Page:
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Law & Justice Research Guide

Tips for Narrowing Your Topic

Developing a Research Question

While there are many ways to develop a research question and establishing a process, the one we’re going to cover today involves three simple questions:

  • What am I interested in?
  • What don’t I know about it?
  • Why do I want to know that? 

Another way to frame it is through the phrase:

I am studying ______ to find out who/how/why ______ in order to understand who/how/why ______.

Finding Related Words and Phrases

Thinking about Your Question

We have a well-formed question to guide our research:

“Does prolonged exposure to violent video game lead to aggressive behavior in teenagers?”

Now, what should we do with it?

For now you can use it to create search queries for the various databases and resources you will be using during your research. It may be tempting just to type this question into a search box, but that won't yield the best results. You need to focus on the concepts at the heart of your question, and assess whether the results you receive contribute to answering the question you've designed.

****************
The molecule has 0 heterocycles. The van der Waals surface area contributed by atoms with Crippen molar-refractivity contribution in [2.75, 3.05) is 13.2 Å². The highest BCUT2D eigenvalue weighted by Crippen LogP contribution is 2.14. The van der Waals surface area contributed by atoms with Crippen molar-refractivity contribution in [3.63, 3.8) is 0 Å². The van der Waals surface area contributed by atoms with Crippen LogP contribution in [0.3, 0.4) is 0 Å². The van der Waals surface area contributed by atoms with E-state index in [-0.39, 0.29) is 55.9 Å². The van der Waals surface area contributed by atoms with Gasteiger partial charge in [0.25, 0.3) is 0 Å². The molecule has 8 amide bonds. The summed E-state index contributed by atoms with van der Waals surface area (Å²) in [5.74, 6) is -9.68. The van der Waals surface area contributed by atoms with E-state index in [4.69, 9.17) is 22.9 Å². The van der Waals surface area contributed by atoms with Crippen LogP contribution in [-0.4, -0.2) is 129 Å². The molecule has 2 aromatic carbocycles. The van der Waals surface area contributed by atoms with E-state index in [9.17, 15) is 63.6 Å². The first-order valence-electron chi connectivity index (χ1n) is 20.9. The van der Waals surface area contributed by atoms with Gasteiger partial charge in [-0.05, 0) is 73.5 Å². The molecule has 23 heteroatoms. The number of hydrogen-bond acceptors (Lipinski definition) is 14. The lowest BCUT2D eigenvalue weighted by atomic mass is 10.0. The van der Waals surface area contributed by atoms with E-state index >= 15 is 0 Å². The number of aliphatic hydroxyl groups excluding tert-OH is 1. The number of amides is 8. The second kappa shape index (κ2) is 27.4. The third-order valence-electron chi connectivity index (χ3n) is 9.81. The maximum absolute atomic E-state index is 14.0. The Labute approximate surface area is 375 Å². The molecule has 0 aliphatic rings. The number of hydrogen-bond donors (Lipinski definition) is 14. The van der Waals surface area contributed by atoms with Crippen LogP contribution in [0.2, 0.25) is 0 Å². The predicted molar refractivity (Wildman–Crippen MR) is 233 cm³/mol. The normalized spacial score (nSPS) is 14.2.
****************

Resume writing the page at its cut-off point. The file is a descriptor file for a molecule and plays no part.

Working backward from the question, our key terms are:

  • violent video games
  • aggressive behavior
  • & teenagers

We will definitely want to identify articles that contain all of these keywords, and a search query like "video games" AND "aggressive behavior" AND "teenagers" will definitely get us some of those. However, we will want to once again think of related terms and concepts to substitute into our queries to make sure that we're locating related articles that may use different terms for the same concepts. Some of the terms from the concept map we created earlier will likely be helpful here.

  • Video Games
    • Massively Multi-player Online Game
    • First-person shooter
    • console game
    • computer game
    • arcade game
  • Aggressive Behavior
    • Violence
    • Domestic violence
    • Bullying
    • Abusive
    • Cruel
  • Teenagers
    • High school students
    • College students
    • Young adults
    • Teens
    • Juvenile
    • Adolescent

Now we are ready to construct numerous search queries that will yield us results in a variety of databases and publications. As we search articles and read abstracts, it is likely that we'll identify additional synonyms and related concepts to add to this list. It's best to keep an active list of terms like this in case you're having little luck with searching— each database is a little different, and subtle changes to the language you use can often bring you very different results.

As you learn more about your topic through searching and reading articles, you may find that you can refine or adjust your research question even further.